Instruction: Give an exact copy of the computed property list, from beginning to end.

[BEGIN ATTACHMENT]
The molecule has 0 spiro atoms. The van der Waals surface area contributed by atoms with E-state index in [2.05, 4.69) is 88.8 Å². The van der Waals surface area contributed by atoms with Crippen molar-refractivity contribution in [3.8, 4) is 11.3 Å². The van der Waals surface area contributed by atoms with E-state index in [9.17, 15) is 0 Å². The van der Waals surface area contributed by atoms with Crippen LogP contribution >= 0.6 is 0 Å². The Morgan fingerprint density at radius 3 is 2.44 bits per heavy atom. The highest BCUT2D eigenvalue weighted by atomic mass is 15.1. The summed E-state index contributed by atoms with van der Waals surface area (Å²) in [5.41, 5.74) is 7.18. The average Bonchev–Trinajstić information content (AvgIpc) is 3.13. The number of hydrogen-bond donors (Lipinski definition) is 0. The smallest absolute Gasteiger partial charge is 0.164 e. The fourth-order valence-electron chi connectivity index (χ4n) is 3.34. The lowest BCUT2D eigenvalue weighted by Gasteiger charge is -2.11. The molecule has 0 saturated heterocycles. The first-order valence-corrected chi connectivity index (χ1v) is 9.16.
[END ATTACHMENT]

The molecule has 0 spiro atoms. The van der Waals surface area contributed by atoms with E-state index in [2.05, 4.69) is 88.8 Å². The van der Waals surface area contributed by atoms with Crippen molar-refractivity contribution in [3.8, 4) is 11.3 Å². The van der Waals surface area contributed by atoms with E-state index in [9.17, 15) is 0 Å². The van der Waals surface area contributed by atoms with Crippen LogP contribution >= 0.6 is 0 Å². The Morgan fingerprint density at radius 3 is 2.44 bits per heavy atom. The highest BCUT2D eigenvalue weighted by atomic mass is 15.1. The summed E-state index contributed by atoms with van der Waals surface area (Å²) in [5.41, 5.74) is 7.18. The average Bonchev–Trinajstić information content (AvgIpc) is 3.13. The number of hydrogen-bond donors (Lipinski definition) is 0. The smallest absolute Gasteiger partial charge is 0.164 e. The fourth-order valence-electron chi connectivity index (χ4n) is 3.34. The lowest BCUT2D eigenvalue weighted by Gasteiger charge is -2.11. The molecule has 0 saturated heterocycles. The first-order valence-corrected chi connectivity index (χ1v) is 9.16.